Environmental Eviction

By Douglas, David | The Christian Century, September 11, 1996 | Go to article overview

Environmental Eviction


Douglas, David, The Christian Century


LUIS BRITO walks briskly over the stony soil of a rural village near Guanajuato, Mexico. For 20 years Brito, a community development organizer and former Jesuit seminarian, has helped agricultural communities improve their living conditions. He impatiently dismisses the assumption that Mexican migrants are attracted northward by economic bright lights. It is less the pull of U.S. jobs, he insists, than the push of local environments, where depleted soils and declining aquifers often evict villagers from traditional homes. "The degraded ecology has expelled them," he says, accenting the verb expulsar.

The pattern witnessed by Luis Brito is being chronicled in villages across the globe. Eroded homelands have spawned a burgeoning class of migrants known as "environmental refugees." Thousands have fled in the wake of cataclysmic disasters such as earthquakes, floods and industrial accidents. Many others have left because of long-term deterioration of soil, forest and water.

Oxford University ecologist Norman Myers estimates that 25 million people worldwide have been uprooted for environmental causes, a number that exceeds the official total of 22 million refugees who have fled civil wars and persecution. Myers and UN observers predict a sharp rise in environmental refugees due to desertification and deforestation, and to the threat of a rise in sea level from global warming. "The total may well double by the year 2010, if not before, as increasing numbers of impoverished people press ever harder on overloaded environments," predict Myers and coauthor Jennifer Kent in Environmental Exodus, a 1995 study for the Climate Institute in Washington, D.C.

People "are both origin and victim" of environmental degradation, notes Essam El-Hinnawi, Cairo-based author of Environmental Refugees (1985), a United Nations Environmental Programme report, the first attempt to chart the global toll. Taking a term coined by development specialist Joan Martin-Brown, El-Hinnawi defines "environmental refugees" as those people forced to leave traditional habitat that has been rendered "temporarily or permanently unsuitable to support human life."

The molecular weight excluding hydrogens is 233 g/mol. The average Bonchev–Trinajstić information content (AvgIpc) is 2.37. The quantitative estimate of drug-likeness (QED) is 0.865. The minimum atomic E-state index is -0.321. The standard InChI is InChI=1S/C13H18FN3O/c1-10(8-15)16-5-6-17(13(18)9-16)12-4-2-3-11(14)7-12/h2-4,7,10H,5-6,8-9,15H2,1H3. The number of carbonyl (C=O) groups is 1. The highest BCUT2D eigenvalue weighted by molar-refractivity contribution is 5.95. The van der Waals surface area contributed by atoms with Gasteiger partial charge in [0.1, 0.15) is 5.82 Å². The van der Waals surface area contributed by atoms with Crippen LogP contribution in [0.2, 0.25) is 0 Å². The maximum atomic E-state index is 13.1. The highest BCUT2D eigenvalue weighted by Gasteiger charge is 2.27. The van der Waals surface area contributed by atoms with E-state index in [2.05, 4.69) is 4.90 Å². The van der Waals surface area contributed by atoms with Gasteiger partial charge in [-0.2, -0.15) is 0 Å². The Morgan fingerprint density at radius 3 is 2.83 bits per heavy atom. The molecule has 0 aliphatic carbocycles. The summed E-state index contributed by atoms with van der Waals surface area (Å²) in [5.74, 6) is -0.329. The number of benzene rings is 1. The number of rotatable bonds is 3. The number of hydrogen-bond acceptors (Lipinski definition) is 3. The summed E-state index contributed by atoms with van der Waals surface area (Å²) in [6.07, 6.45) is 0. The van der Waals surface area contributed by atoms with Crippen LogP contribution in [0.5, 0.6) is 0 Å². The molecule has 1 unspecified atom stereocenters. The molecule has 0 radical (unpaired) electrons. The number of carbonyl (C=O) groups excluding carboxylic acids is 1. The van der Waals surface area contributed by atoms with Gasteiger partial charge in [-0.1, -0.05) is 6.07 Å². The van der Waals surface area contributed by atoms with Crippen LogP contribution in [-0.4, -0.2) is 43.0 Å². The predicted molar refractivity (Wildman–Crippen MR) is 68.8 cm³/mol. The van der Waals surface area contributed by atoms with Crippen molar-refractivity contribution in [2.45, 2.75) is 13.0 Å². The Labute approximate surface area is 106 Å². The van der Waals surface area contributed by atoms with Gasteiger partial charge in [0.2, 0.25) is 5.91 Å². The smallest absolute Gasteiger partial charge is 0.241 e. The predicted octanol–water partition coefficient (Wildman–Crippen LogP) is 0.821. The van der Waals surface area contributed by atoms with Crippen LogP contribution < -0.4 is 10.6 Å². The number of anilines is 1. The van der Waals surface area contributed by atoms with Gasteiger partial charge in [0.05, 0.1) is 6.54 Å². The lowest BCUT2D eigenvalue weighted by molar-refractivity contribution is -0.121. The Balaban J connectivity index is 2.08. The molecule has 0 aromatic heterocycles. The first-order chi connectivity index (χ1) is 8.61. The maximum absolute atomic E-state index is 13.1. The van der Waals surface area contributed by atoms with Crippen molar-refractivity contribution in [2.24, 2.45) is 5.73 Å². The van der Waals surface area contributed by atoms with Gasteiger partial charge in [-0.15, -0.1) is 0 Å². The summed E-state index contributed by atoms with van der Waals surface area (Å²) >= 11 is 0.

The phenomenon is not new; environmental decline has precipitated flight throughout history. It defined migration during the Irish potato blight of the 19th century and the Dustbowl of the 1930s. But the current scale of flight appears to be unprecedented. "Environmental refugees could become one of the foremost human crises of our times," warns Myers.

According to Myers and UN reports, the primary exodus has taken place from portions of Africa's Sahel, India, China, Central America and the Horn of Africa. These observers hasten to add that environmental breakdown rarely acts as the sole catalyst: poverty, repressive politics and inequitable land tenure often combine in a complex set of pincers to trigger migration.

With increasing frequency, however, people are being uprooted by the depletion of three natural resources: water, soil and forests.

The pumping of water for large agricultural farms has caused the aquifer under Luis Brito's communities to drop 12 feet a year and left wells dry. In Latin America's rural areas only half the inhabitants enjoy clean water; worldwide, 1 billion people in developing countries lack safe drinking water. The consequence of inadequate water and sanitation is a stunning casualty toll--30,000 deaths a day and pathogens responsible for 75 percent of the world's disease.

Since 1945 a tenth of the world's fertile soil--an area equal to China and India combined--has suffered significant soil degradation from overgrazing, drought and slash-and-burn agriculture, according to the World Resources Institute. Loss of soil fertility has damaged 25 percent of Central America's vegetated land, and researcher El-Hinnawi notes that "throughout the Third World, land degradation has been the main factor in the migration of subsistence farmers into the slums and shantytowns of major cities. …

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